1916 Shark Attack

The events that occurred along the Jersey shore during a brutally hot summer in July 1916 may have signaled the start of our fascination with - and terror of - sharks.

It should be noted that although the attacks have been widely credited for inspiring Peter Benchley's 1974 novel, Jaws, the author has said that they did not.1

1Correction. The New York Times. Sept. 8, 2001. http://www.nytimes.com/2001/09/08/nyregion/c-corrections-091162.html?pagewanted=all (Accessed Feb. 22, 2016).

 

  • July 1, 1916

    Saturday, July 1: Beach Haven

    Approx. 5:00 pm: Charles Epting Vansant arrived in Beach Haven via train from Philadelphia, Pa., with his father and sisters in an attempt to escape the sweltering city heat and celebrate the holiday weekend. While his father and sisters went to the Engleside Hotel to unpack, Charles headed to the beach for a swim before dinner. Charles was a 25-year-old businessman who was known for his athleticism - he was on the golf and baseball teams in college - and outgoing personality.

    Approx. 6:00 pm: Charles was attacked by a shark approximately 50 yards from shore. Lifeguard Alexander Ott, a member of the 1910 American Olympic swim team, was the first to attempt to rescue Charles from the shark. (Subsequently, he also became the first lifeguard to perform such a duty - rescuing a swimmer from a shark attack - in American history.) It is reported by witnesses that the shark does not release him until he had been dragged by rescuers to water shallow enough for the shark to scrape its belly on the sand.

    6:45 pm: Charles had been moved to the Engleside Hotel manager's desk, where he passed away from blood loss.

    Note: A sea captain witness claims the shark to be a sandpiper shark.

  • July 6, 1916

    Thursday, July 6: Spring Lake

    Charles Bruder was a 28-year-old Bell Captain at the Essex and Sussex Hotel in Spring Lake. Originally from Switzerland, Charles was supporting his mother, who was still living in Lucerna, Switzerland.

    Approx. 1:45 pm: Charles took his lunch break with coworker Henry Nolan and they headed to the beach for their usual lunch-time swim.

    Approx. 2:15 pm: Charles joined his friends in the surf in the employee section of the beach. A strong swimmer, Charles ventured farther out into the surf. Shortly afterward, he was attacked by a shark approximately 130 yards from shore. Lifeguards Chris Anderson and Capt. George White took a lifeboat out to rescue him and, as they reached him, Charles shouted to them that a shark bit off his legs. They pulled him into the boat and realized that both of his legs appeared to be gone below the knee. Charles passed away from severe blood loss while in the boat on the way to shore.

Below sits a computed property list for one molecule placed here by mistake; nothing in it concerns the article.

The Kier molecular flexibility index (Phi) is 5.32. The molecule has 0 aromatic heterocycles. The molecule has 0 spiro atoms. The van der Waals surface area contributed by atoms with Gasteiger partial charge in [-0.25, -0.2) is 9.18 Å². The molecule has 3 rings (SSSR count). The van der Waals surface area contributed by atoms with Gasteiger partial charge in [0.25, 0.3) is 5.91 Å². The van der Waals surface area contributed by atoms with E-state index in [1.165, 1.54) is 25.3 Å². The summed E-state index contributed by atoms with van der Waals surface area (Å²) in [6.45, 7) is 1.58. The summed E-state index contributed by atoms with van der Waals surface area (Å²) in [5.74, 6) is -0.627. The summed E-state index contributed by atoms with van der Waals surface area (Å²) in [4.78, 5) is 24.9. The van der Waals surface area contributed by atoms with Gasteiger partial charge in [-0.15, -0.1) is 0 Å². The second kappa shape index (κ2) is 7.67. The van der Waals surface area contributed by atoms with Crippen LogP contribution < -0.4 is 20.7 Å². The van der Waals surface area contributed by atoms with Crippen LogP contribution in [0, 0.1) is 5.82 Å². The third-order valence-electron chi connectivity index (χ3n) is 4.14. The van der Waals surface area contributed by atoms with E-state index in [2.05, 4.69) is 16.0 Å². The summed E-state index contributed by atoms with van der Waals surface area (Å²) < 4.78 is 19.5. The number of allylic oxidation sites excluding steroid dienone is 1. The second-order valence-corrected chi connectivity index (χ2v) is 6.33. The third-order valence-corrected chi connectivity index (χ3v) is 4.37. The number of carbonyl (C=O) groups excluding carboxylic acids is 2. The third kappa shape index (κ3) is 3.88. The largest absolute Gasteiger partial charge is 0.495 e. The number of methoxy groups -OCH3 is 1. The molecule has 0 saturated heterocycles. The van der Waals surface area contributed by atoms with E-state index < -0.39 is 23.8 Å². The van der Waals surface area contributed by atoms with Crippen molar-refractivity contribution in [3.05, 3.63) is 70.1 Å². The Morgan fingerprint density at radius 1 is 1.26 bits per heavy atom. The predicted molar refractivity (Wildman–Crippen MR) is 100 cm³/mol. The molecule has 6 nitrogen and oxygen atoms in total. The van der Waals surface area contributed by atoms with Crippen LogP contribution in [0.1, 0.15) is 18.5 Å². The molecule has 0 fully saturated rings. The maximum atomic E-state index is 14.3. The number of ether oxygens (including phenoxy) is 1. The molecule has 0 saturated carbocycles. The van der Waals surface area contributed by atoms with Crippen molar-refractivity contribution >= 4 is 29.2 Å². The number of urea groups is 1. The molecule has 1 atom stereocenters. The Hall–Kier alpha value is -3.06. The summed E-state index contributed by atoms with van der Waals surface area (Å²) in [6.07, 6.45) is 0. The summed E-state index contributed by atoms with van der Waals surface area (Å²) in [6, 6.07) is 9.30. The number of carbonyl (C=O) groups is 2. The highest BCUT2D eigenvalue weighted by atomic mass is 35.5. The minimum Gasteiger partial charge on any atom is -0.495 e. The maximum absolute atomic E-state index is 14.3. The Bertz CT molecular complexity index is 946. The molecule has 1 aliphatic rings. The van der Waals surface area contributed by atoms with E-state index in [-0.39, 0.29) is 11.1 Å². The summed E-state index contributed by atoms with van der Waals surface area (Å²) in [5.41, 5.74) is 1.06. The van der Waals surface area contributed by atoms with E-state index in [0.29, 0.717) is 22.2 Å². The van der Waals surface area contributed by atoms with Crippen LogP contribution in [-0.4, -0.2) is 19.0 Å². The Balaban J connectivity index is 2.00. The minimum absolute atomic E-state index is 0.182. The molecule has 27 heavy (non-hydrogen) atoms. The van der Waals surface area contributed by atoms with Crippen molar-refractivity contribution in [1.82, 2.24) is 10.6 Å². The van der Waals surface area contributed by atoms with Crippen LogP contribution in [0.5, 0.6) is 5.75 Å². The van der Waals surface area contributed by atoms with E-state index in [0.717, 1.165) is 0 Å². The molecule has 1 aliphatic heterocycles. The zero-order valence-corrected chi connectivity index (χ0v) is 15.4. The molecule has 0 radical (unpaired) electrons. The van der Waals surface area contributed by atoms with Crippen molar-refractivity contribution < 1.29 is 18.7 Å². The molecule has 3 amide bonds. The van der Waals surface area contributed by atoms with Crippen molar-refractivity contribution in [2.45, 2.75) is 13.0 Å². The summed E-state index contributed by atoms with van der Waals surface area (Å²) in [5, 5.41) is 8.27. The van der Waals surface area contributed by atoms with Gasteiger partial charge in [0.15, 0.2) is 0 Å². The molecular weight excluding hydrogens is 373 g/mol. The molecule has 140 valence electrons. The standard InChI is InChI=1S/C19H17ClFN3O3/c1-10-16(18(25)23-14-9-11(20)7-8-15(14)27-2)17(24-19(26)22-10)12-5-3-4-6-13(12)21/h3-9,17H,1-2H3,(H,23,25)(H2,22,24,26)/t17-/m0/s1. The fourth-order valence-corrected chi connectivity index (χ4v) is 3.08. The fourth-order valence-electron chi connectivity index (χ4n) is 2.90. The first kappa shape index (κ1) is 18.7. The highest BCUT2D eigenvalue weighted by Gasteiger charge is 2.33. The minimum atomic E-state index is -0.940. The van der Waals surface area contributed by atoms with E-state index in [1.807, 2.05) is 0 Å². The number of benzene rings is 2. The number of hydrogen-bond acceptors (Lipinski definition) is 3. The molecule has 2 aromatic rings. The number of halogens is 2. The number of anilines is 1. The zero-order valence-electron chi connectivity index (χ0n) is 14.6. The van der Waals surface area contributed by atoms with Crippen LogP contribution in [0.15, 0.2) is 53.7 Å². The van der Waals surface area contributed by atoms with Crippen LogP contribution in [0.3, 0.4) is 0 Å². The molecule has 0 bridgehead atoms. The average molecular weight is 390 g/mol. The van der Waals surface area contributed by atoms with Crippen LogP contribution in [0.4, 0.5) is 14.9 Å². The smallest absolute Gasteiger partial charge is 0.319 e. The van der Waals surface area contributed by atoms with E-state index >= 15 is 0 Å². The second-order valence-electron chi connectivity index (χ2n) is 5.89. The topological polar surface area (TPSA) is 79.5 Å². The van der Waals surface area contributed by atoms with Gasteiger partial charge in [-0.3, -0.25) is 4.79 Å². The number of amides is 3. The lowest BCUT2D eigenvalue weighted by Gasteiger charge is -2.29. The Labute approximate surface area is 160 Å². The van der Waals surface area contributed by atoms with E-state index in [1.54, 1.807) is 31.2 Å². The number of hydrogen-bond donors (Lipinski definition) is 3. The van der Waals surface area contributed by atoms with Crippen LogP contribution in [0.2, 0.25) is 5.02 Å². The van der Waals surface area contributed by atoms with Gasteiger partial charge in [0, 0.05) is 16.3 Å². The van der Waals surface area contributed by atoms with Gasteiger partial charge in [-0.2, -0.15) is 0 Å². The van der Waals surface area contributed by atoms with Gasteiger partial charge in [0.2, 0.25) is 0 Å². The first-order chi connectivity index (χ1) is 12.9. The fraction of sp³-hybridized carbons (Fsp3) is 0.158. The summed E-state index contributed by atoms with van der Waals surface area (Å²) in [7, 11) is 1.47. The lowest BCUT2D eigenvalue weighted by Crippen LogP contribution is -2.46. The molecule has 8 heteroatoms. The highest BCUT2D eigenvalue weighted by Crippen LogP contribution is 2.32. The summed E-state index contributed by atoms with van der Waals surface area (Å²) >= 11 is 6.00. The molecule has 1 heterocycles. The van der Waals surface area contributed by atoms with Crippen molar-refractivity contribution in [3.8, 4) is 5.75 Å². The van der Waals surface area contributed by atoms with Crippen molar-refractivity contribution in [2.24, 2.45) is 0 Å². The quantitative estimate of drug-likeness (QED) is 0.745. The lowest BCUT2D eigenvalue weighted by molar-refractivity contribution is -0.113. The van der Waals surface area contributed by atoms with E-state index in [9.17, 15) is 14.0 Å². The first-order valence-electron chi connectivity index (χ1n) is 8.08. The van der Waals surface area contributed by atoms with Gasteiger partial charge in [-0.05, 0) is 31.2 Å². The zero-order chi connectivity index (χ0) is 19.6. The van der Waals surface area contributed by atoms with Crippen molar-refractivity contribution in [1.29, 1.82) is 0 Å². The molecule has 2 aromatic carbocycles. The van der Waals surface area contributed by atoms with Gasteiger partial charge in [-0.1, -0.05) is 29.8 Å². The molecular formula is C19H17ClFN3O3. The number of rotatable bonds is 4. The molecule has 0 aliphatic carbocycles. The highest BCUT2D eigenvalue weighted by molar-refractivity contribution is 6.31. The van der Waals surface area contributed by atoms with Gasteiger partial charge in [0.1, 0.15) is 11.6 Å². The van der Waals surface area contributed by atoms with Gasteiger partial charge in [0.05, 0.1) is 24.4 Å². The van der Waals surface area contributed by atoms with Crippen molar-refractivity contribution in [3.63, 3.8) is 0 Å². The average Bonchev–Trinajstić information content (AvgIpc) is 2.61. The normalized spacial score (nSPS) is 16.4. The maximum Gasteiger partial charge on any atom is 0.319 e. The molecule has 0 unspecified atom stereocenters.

Charles is interred at the Atlantic View Cemetery in Manasquan.

  • July 8, 1916

    Saturday, July 8: Asbury Park

    A shark is spotted just outside of the swim ropes. The lifeguard captain on duty took a boat out and beat it with an oar to chase it away. It was an allegedly 12-foot shark.

  • July 12, 1916

    Wednesday, July 12: Matawan (6:30 am)

    The remains of the Wycoff dock along Matawan Creek was a popular swimming spot known for having a deep section, which made it a particularly attractive location for the town's young boys to escape the oppressive heat of the summer (girls would not swim there). Located several miles inland from the ocean, it would have been absolutely unfathomable to Matawan residents that a shark could possibly be in the creek. The temperature that afternoon would reach 96 degrees.

    That morning, the Coast Guard released a statement that there were "so many sharks [spotted along the shore] that a patrol of cutters would be useless."

    6:30 am: Lester Stillwell left for work with his father at Anderson Basket Factory. Lester's best friend, Albert "Ally" O'Hara, also worked there. Lester was 11 years old and just one week shy of his 12th birthday. He suffered from tonic-clonic seizures due to epilepsy.

  • July 12, 1916

    Wednesday, July 12: Matawan (1:30 pm)

    Approx. 1:30 pm: Capt. Thomas Cottrell, a retired sea captain, was walking back from fishing and while crossing the trolley drawbridge over Matawan Creek, he saw a dark, gray shape approximately 8 feet in length, going west, up the creek, with the incoming tide. He recognized that it was a shark. Four workmen on the bridge at that time also saw it.

    Capt. Cottrell ran to bridge keeper Welling's booth, where there was a phone and called Mulsoff's Barber Shop (John Mulsoff is the town barber and chief of police) to warn about the shark. However, Mulsoff doesn't believe him and thinks it's just a prank stemming from the attacks along the shore. Capt. Cottrell got in a boat to warn a group of boys heading toward the creek, but he missed both Lester's group of friends and another group of boys swimming in the creek. He then ran up Main Street shouting the warning.

    Around the same time, a motorboat of teen boys also saw the shark near the drawbridge. The boys in the boat were 18-year-olds Harold Conover, Ralph Gall, and John Tassini.


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